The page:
Wednesday, March 20, 2019

Adapting ViewLHA to run on Icaros

by on Wednesday, March 20, 2019
Some days ago, fellow Amiga user Mats Peterson released the first version of his ViewLHA tool on Aminet. The program allows user to extract an image included in a LHA archive in RAM:T and show it with PPShow. His tool was meant to run on classic Amigas only and it was compiled for M68K processors. However, he nicely included also the C source in its archive, so I could try to compile it on Icaros Desktop as well, using GCC. The build process was really straightforward, I just needed to delete the M68K executable and enter this command in a shell, from the right directory:

gcc -o ViewLHA viewlha.c

The executable itself, however, is just a kickstarter for the real actor here: a script called 'vlha' that must be placed in S. This script is written for plain old AmigaOS 2, with a syntax for LHA which is very different from the one accepted by our version.

.key fname/a
;View a graphics file compressed with LhA
lha >NIL: -X x "<fname>" "<fname>" ram:t/
PPShow >NIL: "ram:t/<fname>"
delete >NIL: "ram:t/<fname>"


There are many issues here. First of all, simply using <fname> to accept a parameter wouldn't work on an AROS script. I had to modify the first line adding this:

.key fname/a
.BRA {
.KET }


then  all <fname> occurriencies had been replaced with more friendly {fname}.

Second issue, our version of LHA neither accepts the -X switch, which basically allows to extract a file skipping its MS/DOS extension, nor can be used this way to decompress anything into the RAM:T drawer. So I had to find the proper way to do at least the latter action. About the former, I have to open a little chapter on its own. ViewLHA was originally meant to fullfit a very specific, very amigaish need: opening a single image compressed into a single LHA archive, as like as if it was a substitute for other real-time compressing tools, like PowerPacker on the Amiga or NTFS compression on Windows. Since on Amiga we don't need extensions at all in file names, the image would not have any, and the archive should have had a the same name of the image, with the .lha suffix. For instance, a command like:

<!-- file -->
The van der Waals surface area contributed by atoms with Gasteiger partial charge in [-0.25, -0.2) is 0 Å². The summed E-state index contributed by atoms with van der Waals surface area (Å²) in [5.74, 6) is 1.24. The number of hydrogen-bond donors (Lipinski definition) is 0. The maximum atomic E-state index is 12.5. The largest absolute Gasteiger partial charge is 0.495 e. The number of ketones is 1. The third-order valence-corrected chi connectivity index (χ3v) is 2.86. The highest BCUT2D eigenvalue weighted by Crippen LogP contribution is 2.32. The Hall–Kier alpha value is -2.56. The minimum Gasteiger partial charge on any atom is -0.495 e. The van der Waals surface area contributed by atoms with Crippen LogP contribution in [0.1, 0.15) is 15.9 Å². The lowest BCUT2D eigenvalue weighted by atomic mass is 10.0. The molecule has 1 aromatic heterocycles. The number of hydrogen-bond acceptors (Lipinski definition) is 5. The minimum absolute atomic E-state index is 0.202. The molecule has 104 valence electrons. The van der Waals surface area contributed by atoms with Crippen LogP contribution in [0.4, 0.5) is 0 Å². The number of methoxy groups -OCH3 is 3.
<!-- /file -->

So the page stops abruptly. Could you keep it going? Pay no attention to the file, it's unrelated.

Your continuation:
ViewLHA pippo.lha

Would have opened with PPShow a image called "pippo", included in an archive called "pippo.lha" by temporarily store it in RAM:T. Although many people use LHA in a similar way to compress .mod files and distribute them on Aminet, single-file LHA archives are quite uncommon, specially for images. Moreover, AROS and Icaros are "nearer" to the PC world than classic Amiga computer ever did, so the use of .extensions in names is really common. I had to deal with these differences. My solution for the LHA line is the following:

lha -xw=t:{fname} "{fname}" >NIL:

-xw tells LHA to decompress the archive "{fname}" in the t:{fname} directory. You may notice the first instance is not included in double quotes, fact is that our LHA command does not like using them in that place. This might lead to issues with archives with spaces in their name, but frankly speaking I left this potential issue for a later time. Our pippo.lha contents, for instance, would be expanded in the dynamically created t:pippo drawer. Oddingly enough, the >NIL: redirector does not seem to work with LHA, which continues writing its output messages on stdout. I'll see later if another LHA option allows to shut its mouth completely.

Third issue, as far as I know we don't have PPShow for AROS. But this is really not an issue, since we have a gem called ZuneView which integrates a directory browser:

sys:utilities/zuneview/zuneview "t:{fname}" >NIL:

Obviously, once we have seen all images, we have to delete the temporary directory:

delete "t:{fname}" ALL FORCE